It’s tough being a travel nurse and trying to eat healthy. You work long shifts and at times you don’t even get a chance to take a full meal break. When you are on the road eating out gets old and expensive. As nurses we tend to eat on the run and barely have enough time to scarf some crackers between call bells. When I worked as an OR nurse peanut butter and crackers became a staple. Eating while standing in the break room was the norm. Cooking a complex and healthy meal to bring to work is usually out of the question.
I have discovered a way to prepare a healthy meal that can be cooked quickly and ready when you get home. The new must have item for every kitchen is the Instant Pot. This great pot can go with you on your next assignment (assuming you are driving). The pot is versatile and makes it easy to prepare a healthy meal and to be ready when you get home.
- It’s NOT a one trick pony. Not only does it function as a pressure cooker, it also can also be a slow cooker, yogurt incubator, rice cooker, and steamer. Regrettably, it does not do dishes. But hey, you can’t have it all.
- It requires less babysitting than a stove-top pressure cooker. I got nothin’ against stove-top pressure cookers, but the Instant Pot sounded better suited to my absent-minded, multi-tasking ways. You pretty much just push a button, and it’s good to go. And once it’s done, it keeps the food warm for you.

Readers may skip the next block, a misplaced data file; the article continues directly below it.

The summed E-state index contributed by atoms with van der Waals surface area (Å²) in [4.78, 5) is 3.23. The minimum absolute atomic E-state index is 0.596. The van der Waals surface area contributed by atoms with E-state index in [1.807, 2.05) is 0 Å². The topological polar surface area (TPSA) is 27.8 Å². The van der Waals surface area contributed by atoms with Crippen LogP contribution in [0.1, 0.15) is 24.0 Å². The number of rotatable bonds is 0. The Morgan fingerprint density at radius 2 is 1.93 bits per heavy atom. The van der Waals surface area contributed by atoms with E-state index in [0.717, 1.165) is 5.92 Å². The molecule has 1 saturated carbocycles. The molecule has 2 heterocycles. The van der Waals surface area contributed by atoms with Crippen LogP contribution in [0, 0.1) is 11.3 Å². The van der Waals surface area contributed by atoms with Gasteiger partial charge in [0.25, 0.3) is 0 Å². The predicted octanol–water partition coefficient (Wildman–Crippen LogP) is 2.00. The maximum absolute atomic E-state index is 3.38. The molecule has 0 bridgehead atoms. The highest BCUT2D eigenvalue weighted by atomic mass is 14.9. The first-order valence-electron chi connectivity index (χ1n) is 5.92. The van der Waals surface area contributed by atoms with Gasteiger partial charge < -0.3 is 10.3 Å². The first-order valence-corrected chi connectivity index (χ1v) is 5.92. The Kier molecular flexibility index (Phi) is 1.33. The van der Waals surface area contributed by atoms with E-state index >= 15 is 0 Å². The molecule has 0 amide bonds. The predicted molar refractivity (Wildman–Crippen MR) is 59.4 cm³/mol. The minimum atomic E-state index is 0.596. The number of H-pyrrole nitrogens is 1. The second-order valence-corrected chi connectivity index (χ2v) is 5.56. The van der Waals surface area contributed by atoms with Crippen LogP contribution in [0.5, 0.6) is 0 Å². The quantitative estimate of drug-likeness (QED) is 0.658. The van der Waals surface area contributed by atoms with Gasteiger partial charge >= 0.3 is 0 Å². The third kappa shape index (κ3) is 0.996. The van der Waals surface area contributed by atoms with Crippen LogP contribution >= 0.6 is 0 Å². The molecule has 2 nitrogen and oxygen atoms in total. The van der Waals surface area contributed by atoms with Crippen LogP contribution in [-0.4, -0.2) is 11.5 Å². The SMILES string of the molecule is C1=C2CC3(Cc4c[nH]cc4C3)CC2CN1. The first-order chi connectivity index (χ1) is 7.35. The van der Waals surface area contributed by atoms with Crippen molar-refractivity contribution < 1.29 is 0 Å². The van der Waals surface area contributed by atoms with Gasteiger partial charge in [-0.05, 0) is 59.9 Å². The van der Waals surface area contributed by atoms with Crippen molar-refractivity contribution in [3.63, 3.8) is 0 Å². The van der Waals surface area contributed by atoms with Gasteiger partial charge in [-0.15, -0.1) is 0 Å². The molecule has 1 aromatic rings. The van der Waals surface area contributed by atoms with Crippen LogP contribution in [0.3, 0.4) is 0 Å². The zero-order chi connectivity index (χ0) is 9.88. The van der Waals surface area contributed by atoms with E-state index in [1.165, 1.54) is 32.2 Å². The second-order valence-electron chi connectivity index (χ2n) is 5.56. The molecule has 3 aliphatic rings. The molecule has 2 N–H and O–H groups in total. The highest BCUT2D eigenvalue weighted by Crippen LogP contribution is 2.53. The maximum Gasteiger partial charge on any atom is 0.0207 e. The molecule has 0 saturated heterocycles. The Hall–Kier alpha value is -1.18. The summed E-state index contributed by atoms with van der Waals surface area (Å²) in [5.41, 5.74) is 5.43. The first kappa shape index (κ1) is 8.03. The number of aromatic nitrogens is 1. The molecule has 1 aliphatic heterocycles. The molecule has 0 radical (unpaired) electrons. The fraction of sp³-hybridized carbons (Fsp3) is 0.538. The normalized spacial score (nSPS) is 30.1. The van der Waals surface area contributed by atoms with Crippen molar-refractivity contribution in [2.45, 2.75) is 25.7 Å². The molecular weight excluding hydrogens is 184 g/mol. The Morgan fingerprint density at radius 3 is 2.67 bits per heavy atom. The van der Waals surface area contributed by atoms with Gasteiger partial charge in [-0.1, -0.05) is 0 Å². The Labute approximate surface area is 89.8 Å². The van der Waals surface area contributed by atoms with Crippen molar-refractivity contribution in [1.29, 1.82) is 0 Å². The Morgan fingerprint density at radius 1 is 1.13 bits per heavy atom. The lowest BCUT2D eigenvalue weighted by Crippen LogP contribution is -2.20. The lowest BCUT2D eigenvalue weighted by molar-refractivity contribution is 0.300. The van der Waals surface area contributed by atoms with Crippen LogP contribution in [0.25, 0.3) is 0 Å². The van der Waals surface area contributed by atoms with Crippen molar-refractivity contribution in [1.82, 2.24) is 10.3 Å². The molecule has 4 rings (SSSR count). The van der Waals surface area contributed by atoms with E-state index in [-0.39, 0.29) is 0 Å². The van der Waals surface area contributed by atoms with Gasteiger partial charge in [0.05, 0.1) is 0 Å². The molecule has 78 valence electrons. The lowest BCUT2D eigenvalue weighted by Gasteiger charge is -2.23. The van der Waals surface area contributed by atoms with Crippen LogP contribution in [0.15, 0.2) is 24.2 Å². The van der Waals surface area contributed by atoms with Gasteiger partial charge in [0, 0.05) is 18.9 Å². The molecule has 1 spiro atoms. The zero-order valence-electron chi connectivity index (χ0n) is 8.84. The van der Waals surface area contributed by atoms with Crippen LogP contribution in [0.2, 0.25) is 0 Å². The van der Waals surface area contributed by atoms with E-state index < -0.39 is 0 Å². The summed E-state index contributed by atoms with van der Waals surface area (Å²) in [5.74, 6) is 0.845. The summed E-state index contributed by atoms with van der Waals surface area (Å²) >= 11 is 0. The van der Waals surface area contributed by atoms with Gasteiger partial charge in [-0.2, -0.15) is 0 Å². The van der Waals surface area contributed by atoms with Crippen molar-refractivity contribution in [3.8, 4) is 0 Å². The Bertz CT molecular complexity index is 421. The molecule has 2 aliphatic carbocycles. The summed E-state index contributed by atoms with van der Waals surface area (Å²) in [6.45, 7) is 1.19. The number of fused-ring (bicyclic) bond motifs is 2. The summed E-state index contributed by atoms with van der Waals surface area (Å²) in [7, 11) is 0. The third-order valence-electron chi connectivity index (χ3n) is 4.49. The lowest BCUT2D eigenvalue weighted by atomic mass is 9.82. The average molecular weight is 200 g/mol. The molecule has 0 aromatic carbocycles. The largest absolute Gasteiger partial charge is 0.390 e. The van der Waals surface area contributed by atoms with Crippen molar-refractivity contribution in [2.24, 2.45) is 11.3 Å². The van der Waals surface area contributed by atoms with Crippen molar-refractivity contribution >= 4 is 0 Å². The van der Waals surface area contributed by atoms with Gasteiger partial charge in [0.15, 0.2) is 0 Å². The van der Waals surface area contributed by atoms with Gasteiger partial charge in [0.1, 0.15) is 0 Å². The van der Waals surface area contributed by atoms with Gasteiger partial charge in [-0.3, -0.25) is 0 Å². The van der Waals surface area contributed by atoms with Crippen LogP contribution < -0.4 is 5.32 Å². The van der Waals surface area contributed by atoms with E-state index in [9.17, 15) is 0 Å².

- It seriously cuts down on food prep time. I am horrible at meal planning. I cannot seem to make it happen. Thankfully the Instant Pot makes last-minute stuff a little more attainable.
But the Instant Pot — a device that combines an electric pressure cooker, slow cooker, rice cooker and yogurt maker in one handy unit — sends even mild-mannered cooks into fits of passion. I loved my slow cooker and it was always great to come home from work and find dinner ready. Comming home to the smell of what cooking was a also a pleus. The problem is that you have to remember to start it before you leave for work.
It cooks large hunks of meat superbly and speedily. After a mere 90 minutes, the meat was spoon tender and deeply flavored, even before I covered the soft shreds with spicy barbecue sauce. The same recipe made in a slow cooker took seven hours, and the meat wasn’t quite as uniformly juicy.
There is not much of a learning curve with the pot and there are a multitude of cookbooks with fab food ideas. Check it out on Amazon and find the one that works for you.
Happy traveling and cooking in your IP!